BULAWAYO – Ever since Ntabazinduna traditional leader Chief Felix Nhlanhlayamangwe Ndiweni flew back from the United Kingdom after a 40-year stay to take-over the chieftainship following the death of his respected father, the young traditional leader has been loved and hated in equal measure by his friends and foes alike.
The eloquent Nhlanhlayamangwe has been a trenchant critic of the ruling Zanu PF party just like his late father, Paramount Chief Khayisa.
Khayisa — who passed away in 2010 aged 97 — had fierce run-ins with former president Robert Mugabe’s regime after routinely criticising the fallen despot’s style of leadership, especially his role in the Gukurahundi massacres and under-development in the Matabeleland region.
A fiery Mugabe critic and a proponent of the concept of federalism, Khayisa at one time refused to meet Mugabe at a hotel in Bulawayo, and instead summoned him to his Ntabazinduna home, about 40 kilometres from the city centre.
Mugabe was forced to drive to the late traditional leader’s homestead where the two held a one-on-one discussion.
Nhlanhlayamangwe seems to be following in his father’s footsteps.
He is undoubtedly the most popular traditional leader in the Matabeleland region.
He is one of the few chiefs who have refused to be cowed into submission by the ruling Zanu PF.
Nhlanhlayamangwe is the only traditional leader so far to declare that all opposition political parties were free to campaign in his land without any hindrance, breaking ranks with the Zanu PF tradition of turning certain rural areas into no-go areas for pro-democracy groups.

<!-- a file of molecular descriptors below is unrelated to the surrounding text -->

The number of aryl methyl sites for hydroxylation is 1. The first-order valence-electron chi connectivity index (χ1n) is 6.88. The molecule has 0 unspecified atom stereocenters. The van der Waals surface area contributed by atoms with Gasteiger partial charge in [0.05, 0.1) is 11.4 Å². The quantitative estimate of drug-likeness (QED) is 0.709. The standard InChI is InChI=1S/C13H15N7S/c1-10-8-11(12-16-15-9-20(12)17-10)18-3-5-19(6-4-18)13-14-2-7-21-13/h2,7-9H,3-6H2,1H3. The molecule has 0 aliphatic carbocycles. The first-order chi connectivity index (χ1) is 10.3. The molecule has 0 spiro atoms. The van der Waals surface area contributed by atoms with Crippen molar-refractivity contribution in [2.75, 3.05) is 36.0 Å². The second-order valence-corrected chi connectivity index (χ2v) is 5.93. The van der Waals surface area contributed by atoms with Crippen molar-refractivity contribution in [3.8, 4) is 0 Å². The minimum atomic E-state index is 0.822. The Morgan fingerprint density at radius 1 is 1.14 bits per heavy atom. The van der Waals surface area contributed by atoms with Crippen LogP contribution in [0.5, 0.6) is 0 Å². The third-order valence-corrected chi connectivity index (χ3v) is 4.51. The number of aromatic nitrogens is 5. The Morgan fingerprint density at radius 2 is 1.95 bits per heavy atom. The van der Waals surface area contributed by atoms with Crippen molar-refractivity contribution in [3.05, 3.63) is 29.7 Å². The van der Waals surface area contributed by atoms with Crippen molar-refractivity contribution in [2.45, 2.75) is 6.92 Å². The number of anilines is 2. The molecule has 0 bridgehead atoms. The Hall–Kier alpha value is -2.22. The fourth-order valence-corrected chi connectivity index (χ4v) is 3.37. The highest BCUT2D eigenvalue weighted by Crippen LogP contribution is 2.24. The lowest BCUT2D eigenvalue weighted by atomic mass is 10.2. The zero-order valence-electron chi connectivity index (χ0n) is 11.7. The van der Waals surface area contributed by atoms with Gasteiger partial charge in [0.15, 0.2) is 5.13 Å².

Ndiweni allowed the Joice Mujuru-led party last year to proceed with a rally in his area even after police had blocked the party from holding its rally in Ntabazinduna ostensibly because the law enforcement agency did not have sufficient manpower.
He has clashed in angry scenes with wealthy and powerful politician Obert Mpofu, after refusing to kowtow to Zanu PF edicts.
So bad was their relationship that the chief at one point said he was going to make sure Mpofu was not voted back into Parliament. He urged his subjects to vote even for a donkey instead of Mpofu.
At the height of their stand-off, Ndiweni wrote a letter to Mugabe appealing for Mpofu’s withdrawal from Parliament saying he was not a good leader for the people of Umguza.
Mpofu shot back, describing Ndiweni as a politician rather than a traditional leader. He even made it clear that he never recognised him as a chief but his young brother Thambo who remained in UK.
“I don’t know this guy. I have nothing to do with him.
“Legally he is not a chief. He is just masquerading as a chief using opposition politics,” Mpofu told our sister paper the Daily News a few months ago just before he lost his Home Affairs ministerial post.
“He should not blame us for his misdeeds. He has been out of the country for over 40 years and he came yesterday and wants to behave in a destructive and anti-people manner,” fumed Mpofu.
He added: “If he wants me to get involved, I will be involved. Once I get involved, he will regret doing whatever he is doing. I don’t do cheap politics like him.”
Ndiweni escalated his fight by successfully filing for a peace order against Mpofu who he accused of meddling in his and other two chiefs’ affairs — Chief Neville Ndondo and chief Deli Asher Mabhena in the Matabeleland North province.